In the new edition…we deal with the serious problems Mormon historians are having with the leaders of the Church. We show that some of the top Mormon leaders are trying desperately to hide the truth about the origin of the church from their own people. Since many of the Mormon historians want to ‘tell it like it is,’ this has caused a real rift between the Apostles and the historians.(26)
In April, 1835, the [Painesville] Telegraph announced that the Prophet had been summoned to the Court of Common Pleas in Painesville for an assault and battery charge committed against his brother-in-law, Calvin Stoddard. Stoddard earlier had a falling out in the Church and lost his license to preach in December, 1832. The Telegraph failed to record the disposition of the case, so the Mormon Prophet desiring to set the public mind straight on the matter, wrote to the editor to inform him that he had been properly acquitted from the charge, and requested it to be so stated. The editor of the paper responded to Smith’s request by recounting the lurid details of the court record of the trial. The apparent reason for doing so was to publicly embarrass the Mormon Prophet with its recital. Although it was true that Smith was released on the grounds of self-defense, the grim fact that he knocked Stoddard down with a blow to the forehead would tend to further prejudice the public against him.(28)
Smith then came up and knocked him in the forehead with his flat hand-the blow knocked him down, when Smith repeated the blow four or five times, very hard-made him blind-that Smith afterwards came to him and asked his forgiveness… [Parkin, Conflict at Kirtland, p. 132.]
COURT OF COMMON PLEAS
Saturday, June 20, 
Joseph Smith, Jr., was put upon his trial on a charge of Assault and Battery commited [sic] upon the person of a Mr. [Calvin] Stoddard. By consent of the parties, the case was submitted to the Court without Jury.
Stoddard examined–States that Smith had irritated him in a controversy about water–he had affirmed that there was water in a certain lot, which Smith denied–as Smith passed towards his house, he [Stoddard] followed him, and said, “[I] don’t fear you, or no other man”–Smith then came up and struck him in the forehead with his flat hand–the blow knocked him down, when Smith repeated the blow four or five times, very hard–made him blind–that Smith afterwards came to him and asked his forgiveness–was satisfied–had forgiven him–would forgive any man who would injure him and ask his forgiveness.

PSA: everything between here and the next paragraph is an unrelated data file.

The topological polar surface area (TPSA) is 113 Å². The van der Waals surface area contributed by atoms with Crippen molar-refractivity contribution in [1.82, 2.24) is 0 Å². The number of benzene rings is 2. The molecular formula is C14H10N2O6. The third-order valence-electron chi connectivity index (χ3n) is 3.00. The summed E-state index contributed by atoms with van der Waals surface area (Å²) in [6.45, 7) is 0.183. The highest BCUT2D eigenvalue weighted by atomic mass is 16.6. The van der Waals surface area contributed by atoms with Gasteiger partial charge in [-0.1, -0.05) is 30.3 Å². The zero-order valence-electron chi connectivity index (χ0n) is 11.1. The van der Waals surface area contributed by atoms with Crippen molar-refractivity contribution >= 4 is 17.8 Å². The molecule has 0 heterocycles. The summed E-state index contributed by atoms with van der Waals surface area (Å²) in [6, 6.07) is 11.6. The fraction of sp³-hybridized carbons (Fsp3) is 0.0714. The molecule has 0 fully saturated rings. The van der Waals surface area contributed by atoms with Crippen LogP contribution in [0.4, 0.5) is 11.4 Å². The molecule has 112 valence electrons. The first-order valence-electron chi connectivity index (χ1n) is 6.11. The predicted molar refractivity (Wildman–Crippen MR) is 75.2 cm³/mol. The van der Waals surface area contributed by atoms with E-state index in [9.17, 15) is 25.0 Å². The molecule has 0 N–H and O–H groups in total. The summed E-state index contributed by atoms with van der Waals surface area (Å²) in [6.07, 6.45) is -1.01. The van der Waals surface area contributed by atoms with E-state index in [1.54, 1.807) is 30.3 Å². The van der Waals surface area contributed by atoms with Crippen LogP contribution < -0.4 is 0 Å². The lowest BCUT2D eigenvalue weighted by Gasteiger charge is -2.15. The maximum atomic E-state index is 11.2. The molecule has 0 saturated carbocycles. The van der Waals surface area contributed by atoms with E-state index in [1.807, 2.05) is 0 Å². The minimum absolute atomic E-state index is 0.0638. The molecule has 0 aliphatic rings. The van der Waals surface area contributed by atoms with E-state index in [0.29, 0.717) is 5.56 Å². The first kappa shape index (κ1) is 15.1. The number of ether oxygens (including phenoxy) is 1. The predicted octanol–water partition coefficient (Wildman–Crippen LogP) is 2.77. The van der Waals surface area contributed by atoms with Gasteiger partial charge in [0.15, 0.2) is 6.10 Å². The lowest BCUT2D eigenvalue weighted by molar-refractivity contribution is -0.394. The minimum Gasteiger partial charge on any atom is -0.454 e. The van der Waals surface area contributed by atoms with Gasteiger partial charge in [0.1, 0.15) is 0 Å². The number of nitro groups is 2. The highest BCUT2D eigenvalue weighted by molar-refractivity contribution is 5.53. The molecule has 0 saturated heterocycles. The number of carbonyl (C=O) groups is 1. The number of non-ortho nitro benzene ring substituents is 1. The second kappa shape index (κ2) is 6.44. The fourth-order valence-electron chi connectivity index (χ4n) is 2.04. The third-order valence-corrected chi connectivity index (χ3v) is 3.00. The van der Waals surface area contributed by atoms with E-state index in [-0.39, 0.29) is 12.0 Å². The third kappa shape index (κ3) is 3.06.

Cross ex.–Had a cane–did not attempt to strike him, or threaten.
William Smith examined–Saw Stoddard come along cursing and swearing–Joseph went out–Stoddard said he would whip him, and drew his cane upon Joseph–Joseph struck him once or twice.
Cross ex.–Joseph stopped in the yard–they were close together when he saw them–cautioned Joseph to stop, that he had done enough.
Mr. [sic] Smith, the Prophet’s mother–Saw some of the affrey [sic] –was upstairs–heard Stoddard talking loud–calling Joseph ‘a d–d false prophet, and a d–d one thing another’–saw Joseph slap him–did not hear Stoddard say he would flog him–did not see Stoddard attempt to strike him.
Burgess–Says Stoddard struck at Smith first, and raised his cane in a threatening attitude when down.
The Court, after summing up the testimony, said that as the injured party was satisfied, there would be no cause for further prosecution; that the assault might perhaps be justified on the principle of self-defense. The accused was then acquitted. [Painesville Telegraph, New Series, I, No. 25 (June 26, 1835), n. p., cited in Max H. Parkin, Conflict At Kirtland, pp. 132-133.]
I took the certified copies of the doings of the court, and waited on Governor Ford for his certificate thereto, after which he offered me a little advice, which was, that I “should refrain from all political electioneering.” I told him that I had always acted upon that principle, and proved it by General Law and Dr. Richards: and that the “Mormons” were driven to union in their elections by persecution, and not by my influence: and that the “Mormons” acted on the most perfect principle of liberty in all their movements.(35)
“DEAR SIR:–I have of late had repeated solicitations to have something to do in relation to the political farce about dividing the country; but as my feelings revolt at the idea of having anything to do with politics, I have declined, in every instance, having anything to do with on the subject. I think it would be well for politicians to regulate their own affairs. I wish to be let alone, that I may attend strictly to the spiritual welfare of the Church.”(38)